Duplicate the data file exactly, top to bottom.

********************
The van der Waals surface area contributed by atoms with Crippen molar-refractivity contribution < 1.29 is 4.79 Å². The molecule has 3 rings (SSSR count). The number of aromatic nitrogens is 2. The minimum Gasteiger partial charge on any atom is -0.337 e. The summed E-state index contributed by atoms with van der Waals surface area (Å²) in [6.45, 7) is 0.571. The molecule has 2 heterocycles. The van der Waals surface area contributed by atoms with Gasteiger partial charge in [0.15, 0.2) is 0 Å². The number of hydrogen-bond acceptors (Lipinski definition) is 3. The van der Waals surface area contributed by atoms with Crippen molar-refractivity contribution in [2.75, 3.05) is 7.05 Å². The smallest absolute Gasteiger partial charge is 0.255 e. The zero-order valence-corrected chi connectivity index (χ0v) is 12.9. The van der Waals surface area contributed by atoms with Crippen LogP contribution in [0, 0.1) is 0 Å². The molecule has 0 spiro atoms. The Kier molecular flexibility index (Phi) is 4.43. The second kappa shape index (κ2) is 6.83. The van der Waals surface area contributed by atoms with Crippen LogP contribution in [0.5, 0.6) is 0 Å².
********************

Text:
The van der Waals surface area contributed by atoms with Crippen molar-refractivity contribution < 1.29 is 4.79 Å². The molecule has 3 rings (SSSR count). The number of aromatic nitrogens is 2. The minimum Gasteiger partial charge on any atom is -0.337 e. The summed E-state index contributed by atoms with van der Waals surface area (Å²) in [6.45, 7) is 0.571. The molecule has 2 heterocycles. The van der Waals surface area contributed by atoms with Gasteiger partial charge in [0.15, 0.2) is 0 Å². The number of hydrogen-bond acceptors (Lipinski definition) is 3. The van der Waals surface area contributed by atoms with Crippen molar-refractivity contribution in [2.75, 3.05) is 7.05 Å². The smallest absolute Gasteiger partial charge is 0.255 e. The zero-order valence-corrected chi connectivity index (χ0v) is 12.9. The van der Waals surface area contributed by atoms with Crippen LogP contribution in [0, 0.1) is 0 Å². The molecule has 0 spiro atoms. The Kier molecular flexibility index (Phi) is 4.43. The second kappa shape index (κ2) is 6.83. The van der Waals surface area contributed by atoms with Crippen LogP contribution in [0.5, 0.6) is 0 Å².